It has been ten years since the shooting at Columbia High School. Geoff Redick details the lessons of the past decade, and what is still left to learn.
"John never should have been sentenced to the time that he was sentenced to," said E. Stewart Jones, the defense attorney for John Romano.
Trish DeAngelis, the former Rensselaer County District Attorney, added, "There's a lot of people who think it wasn't enough time in prison."
It's been said that time heals all wounds. But what can time do, for those who create the pain?
Jon Romano, 26, is about halfway through his prison time. He was sentenced to 20 years for firing three gunshots and injuring a teacher at Columbia High School in 2004.
Jones said, "This was a tragic, life-altering event for Jon. I think more so than for anybody else."
In the seven years since his last sentencing appeal failed, Jones has maintained Romano was punished for the hysteria around other school shootings, and not for his own crime.
"He should have been punished for that, in the context of who he was and what he was going through at the time. And not for what happened at Columbine," said Jones.
Romano spent several months in pyschiatric care before the shooting. He had also written a six-page letter offering insight on troubled family life, and relationships at school.
"It clearly told anyone who would look at it objectively, that this was a young man who was not in control of his impulses and his decisions," added Jones.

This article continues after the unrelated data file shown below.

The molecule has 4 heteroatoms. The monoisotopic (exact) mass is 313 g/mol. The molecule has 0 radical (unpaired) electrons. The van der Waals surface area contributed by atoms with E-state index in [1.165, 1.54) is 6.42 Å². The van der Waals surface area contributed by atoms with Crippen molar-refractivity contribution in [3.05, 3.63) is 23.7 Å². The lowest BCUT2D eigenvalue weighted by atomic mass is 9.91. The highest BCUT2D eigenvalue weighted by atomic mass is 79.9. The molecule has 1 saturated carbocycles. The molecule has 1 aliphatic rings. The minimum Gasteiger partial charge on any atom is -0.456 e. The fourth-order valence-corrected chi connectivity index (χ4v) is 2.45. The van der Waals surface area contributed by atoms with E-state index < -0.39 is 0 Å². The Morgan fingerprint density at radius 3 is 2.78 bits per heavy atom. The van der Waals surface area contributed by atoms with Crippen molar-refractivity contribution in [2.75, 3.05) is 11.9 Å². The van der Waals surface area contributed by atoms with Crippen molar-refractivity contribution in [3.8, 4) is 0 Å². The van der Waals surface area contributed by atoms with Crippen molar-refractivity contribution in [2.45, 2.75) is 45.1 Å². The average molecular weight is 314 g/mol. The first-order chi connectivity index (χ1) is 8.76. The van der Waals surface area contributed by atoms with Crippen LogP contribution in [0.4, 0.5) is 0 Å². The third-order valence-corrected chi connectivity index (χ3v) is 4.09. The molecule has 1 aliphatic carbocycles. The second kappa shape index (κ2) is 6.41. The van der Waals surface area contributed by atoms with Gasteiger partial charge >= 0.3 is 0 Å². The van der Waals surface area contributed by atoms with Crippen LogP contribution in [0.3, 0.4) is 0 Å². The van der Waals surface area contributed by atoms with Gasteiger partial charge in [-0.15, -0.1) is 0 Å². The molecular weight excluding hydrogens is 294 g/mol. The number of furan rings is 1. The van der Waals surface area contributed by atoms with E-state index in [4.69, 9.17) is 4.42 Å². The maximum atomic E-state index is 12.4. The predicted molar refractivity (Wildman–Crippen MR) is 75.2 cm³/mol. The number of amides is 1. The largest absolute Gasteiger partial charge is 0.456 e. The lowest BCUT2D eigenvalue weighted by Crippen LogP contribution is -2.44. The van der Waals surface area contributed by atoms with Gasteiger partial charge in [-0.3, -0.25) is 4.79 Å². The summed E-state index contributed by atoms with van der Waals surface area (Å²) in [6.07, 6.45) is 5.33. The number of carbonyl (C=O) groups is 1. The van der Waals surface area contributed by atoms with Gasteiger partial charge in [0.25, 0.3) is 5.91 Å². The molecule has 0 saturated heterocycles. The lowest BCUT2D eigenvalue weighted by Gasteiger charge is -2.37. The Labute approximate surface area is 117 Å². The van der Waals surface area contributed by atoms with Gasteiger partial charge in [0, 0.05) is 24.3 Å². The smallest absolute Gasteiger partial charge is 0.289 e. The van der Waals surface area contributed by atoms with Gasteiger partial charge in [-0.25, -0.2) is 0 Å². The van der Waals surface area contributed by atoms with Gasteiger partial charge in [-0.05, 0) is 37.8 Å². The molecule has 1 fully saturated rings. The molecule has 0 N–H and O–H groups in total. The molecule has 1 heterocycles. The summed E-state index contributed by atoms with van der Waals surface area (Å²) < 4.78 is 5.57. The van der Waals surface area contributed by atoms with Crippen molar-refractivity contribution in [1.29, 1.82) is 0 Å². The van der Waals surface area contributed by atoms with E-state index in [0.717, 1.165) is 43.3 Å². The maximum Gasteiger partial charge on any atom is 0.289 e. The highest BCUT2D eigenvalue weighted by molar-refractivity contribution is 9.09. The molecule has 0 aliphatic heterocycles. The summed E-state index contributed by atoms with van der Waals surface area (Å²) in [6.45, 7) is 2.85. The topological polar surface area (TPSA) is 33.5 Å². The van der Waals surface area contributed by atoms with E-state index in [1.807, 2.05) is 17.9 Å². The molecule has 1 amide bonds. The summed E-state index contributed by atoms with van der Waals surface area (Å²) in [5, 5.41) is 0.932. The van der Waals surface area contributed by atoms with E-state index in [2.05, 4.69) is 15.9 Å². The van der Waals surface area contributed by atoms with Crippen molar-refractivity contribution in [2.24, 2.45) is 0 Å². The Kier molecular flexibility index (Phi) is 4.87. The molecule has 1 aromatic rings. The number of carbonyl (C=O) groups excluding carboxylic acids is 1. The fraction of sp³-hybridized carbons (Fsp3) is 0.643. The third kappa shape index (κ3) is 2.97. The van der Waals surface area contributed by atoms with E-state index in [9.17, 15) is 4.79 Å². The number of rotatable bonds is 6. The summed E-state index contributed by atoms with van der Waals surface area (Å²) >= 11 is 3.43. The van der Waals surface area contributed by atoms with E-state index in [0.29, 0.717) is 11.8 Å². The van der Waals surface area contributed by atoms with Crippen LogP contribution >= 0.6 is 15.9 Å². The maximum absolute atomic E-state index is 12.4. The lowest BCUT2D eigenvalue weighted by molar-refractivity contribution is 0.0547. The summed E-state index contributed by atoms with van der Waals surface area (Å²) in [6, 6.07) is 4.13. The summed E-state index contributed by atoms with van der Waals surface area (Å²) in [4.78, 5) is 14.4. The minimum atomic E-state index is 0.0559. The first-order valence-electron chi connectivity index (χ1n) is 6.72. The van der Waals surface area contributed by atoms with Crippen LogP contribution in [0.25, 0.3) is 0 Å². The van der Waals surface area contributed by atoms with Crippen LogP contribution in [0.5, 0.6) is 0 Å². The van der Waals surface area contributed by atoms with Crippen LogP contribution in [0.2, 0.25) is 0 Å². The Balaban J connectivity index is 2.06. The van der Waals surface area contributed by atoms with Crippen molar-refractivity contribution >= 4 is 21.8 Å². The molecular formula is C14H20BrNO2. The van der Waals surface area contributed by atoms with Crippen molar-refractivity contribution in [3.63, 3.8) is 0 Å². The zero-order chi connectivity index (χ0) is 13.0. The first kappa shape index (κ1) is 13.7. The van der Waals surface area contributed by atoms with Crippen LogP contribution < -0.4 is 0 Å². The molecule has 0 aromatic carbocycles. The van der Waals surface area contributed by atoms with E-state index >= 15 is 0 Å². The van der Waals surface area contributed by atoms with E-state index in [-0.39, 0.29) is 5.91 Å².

However, the woman who successfully prosecuted Romano, says that it is clearly untrue. Romano took a plea deal, instead of risking a mental illness defense at trial.
DeAngelis said, "The issue was whether or not he knew what he was doing, and if he knew it was wrong. And he did. And he admitted that."
DeAngelis faced criticism from both sides in pursuing the 20-year sentence. However, she'll never believe it was too harsh.
"You can't look at this case and say, 'Well, nobody died, so we should just push it under the rug, and give him probation and give him counseling.' You know, but for the grace of God nobody died! And it wasn't because he didn't try," said DeAngelis.
"Uniformed police presence is the biggest deterrent for any sort of invasion into the school," said School Resource Officer Peter Partek.
Since that day in 2004, and in the wake so many more school shootings, Columbia High School has learned to improve its defenses. It has hired a full-time high school resource officer.
"In case something were to go wrong, or they have information, they feel comfortable coming up to talk to me about it," explained Partek.
Designing a new school entranceway is another defense mechanism. It's expected to be built this summer.
"Which will have bulletproof glass, and help us better control who comes in and out of the building," explained Columbia High School Principal John Sawchuk.
Conducting quick-response police drills to combat active shooters has also become exceedingly important.
Partek added, "We want to eliminate the threat as quickly as possible, yes."
However, the most apparent changes do not show up on the school budget.
"You know, as educators now, when we hear a scream or a loud noise, it's something that's startling to people now. And you'll see people that react very quickly," said Sawchuk.
Many of the long sought after answers in this case can only come from Romano. Time Warner Cable News has reached out to him for comment, but have not heard back. The actions sparking such violence by the aggressor or by those who provoke, must come to an end.